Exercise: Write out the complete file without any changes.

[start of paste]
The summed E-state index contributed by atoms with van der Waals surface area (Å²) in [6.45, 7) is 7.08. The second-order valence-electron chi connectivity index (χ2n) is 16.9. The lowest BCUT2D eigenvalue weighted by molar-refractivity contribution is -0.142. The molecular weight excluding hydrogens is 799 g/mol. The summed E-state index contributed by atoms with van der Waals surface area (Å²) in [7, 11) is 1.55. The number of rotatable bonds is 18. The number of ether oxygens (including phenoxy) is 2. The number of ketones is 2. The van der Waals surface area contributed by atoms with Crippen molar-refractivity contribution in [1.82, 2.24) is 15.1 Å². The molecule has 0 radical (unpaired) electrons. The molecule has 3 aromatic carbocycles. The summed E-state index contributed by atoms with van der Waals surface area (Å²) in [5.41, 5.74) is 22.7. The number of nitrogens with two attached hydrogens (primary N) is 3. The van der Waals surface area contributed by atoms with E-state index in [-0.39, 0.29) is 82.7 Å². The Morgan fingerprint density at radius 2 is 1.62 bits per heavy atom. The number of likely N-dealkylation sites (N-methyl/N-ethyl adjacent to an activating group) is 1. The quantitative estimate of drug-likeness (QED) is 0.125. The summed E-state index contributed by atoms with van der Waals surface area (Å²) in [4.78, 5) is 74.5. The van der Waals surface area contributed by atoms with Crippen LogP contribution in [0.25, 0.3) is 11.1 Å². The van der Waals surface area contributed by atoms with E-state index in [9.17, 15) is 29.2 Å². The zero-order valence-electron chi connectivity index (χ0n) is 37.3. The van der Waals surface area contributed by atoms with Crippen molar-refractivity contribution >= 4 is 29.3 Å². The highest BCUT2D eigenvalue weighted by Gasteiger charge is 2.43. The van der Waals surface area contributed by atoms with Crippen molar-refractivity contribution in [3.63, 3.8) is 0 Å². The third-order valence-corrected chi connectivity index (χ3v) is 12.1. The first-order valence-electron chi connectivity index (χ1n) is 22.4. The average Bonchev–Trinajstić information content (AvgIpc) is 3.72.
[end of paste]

The summed E-state index contributed by atoms with van der Waals surface area (Å²) in [6.45, 7) is 7.08. The second-order valence-electron chi connectivity index (χ2n) is 16.9. The lowest BCUT2D eigenvalue weighted by molar-refractivity contribution is -0.142. The molecular weight excluding hydrogens is 799 g/mol. The summed E-state index contributed by atoms with van der Waals surface area (Å²) in [7, 11) is 1.55. The number of rotatable bonds is 18. The number of ether oxygens (including phenoxy) is 2. The number of ketones is 2. The van der Waals surface area contributed by atoms with Crippen molar-refractivity contribution in [1.82, 2.24) is 15.1 Å². The molecule has 0 radical (unpaired) electrons. The molecule has 3 aromatic carbocycles. The summed E-state index contributed by atoms with van der Waals surface area (Å²) in [5.41, 5.74) is 22.7. The number of nitrogens with two attached hydrogens (primary N) is 3. The van der Waals surface area contributed by atoms with E-state index in [-0.39, 0.29) is 82.7 Å². The Morgan fingerprint density at radius 2 is 1.62 bits per heavy atom. The number of likely N-dealkylation sites (N-methyl/N-ethyl adjacent to an activating group) is 1. The quantitative estimate of drug-likeness (QED) is 0.125. The summed E-state index contributed by atoms with van der Waals surface area (Å²) in [4.78, 5) is 74.5. The van der Waals surface area contributed by atoms with Crippen LogP contribution in [0.25, 0.3) is 11.1 Å². The van der Waals surface area contributed by atoms with E-state index in [9.17, 15) is 29.2 Å². The zero-order valence-electron chi connectivity index (χ0n) is 37.3. The van der Waals surface area contributed by atoms with Crippen molar-refractivity contribution >= 4 is 29.3 Å². The highest BCUT2D eigenvalue weighted by Gasteiger charge is 2.43. The van der Waals surface area contributed by atoms with Crippen molar-refractivity contribution in [3.63, 3.8) is 0 Å². The third-order valence-corrected chi connectivity index (χ3v) is 12.1. The first-order valence-electron chi connectivity index (χ1n) is 22.4. The average Bonchev–Trinajstić information content (AvgIpc) is 3.72.